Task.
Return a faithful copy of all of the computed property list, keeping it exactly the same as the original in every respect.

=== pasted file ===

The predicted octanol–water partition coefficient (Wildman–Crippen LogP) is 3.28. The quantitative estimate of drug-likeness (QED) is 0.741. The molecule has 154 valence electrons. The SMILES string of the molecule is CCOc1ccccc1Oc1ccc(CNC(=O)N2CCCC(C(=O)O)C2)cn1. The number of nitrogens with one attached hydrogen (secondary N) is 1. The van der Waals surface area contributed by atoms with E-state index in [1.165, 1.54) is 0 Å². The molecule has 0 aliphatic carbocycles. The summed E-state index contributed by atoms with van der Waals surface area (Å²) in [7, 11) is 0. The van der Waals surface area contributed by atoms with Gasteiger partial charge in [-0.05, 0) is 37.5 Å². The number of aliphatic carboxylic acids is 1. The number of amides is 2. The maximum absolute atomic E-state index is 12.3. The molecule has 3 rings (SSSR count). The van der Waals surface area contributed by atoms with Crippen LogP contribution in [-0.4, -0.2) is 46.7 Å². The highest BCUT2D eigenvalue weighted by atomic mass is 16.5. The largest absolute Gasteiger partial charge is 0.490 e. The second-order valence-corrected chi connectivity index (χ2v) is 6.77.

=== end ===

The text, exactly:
The predicted octanol–water partition coefficient (Wildman–Crippen LogP) is 3.28. The quantitative estimate of drug-likeness (QED) is 0.741. The molecule has 154 valence electrons. The SMILES string of the molecule is CCOc1ccccc1Oc1ccc(CNC(=O)N2CCCC(C(=O)O)C2)cn1. The number of nitrogens with one attached hydrogen (secondary N) is 1. The van der Waals surface area contributed by atoms with E-state index in [1.165, 1.54) is 0 Å². The molecule has 0 aliphatic carbocycles. The summed E-state index contributed by atoms with van der Waals surface area (Å²) in [7, 11) is 0. The van der Waals surface area contributed by atoms with Gasteiger partial charge in [-0.05, 0) is 37.5 Å². The number of aliphatic carboxylic acids is 1. The number of amides is 2. The maximum absolute atomic E-state index is 12.3. The molecule has 3 rings (SSSR count). The van der Waals surface area contributed by atoms with Crippen LogP contribution in [-0.4, -0.2) is 46.7 Å². The highest BCUT2D eigenvalue weighted by atomic mass is 16.5. The largest absolute Gasteiger partial charge is 0.490 e. The second-order valence-corrected chi connectivity index (χ2v) is 6.77.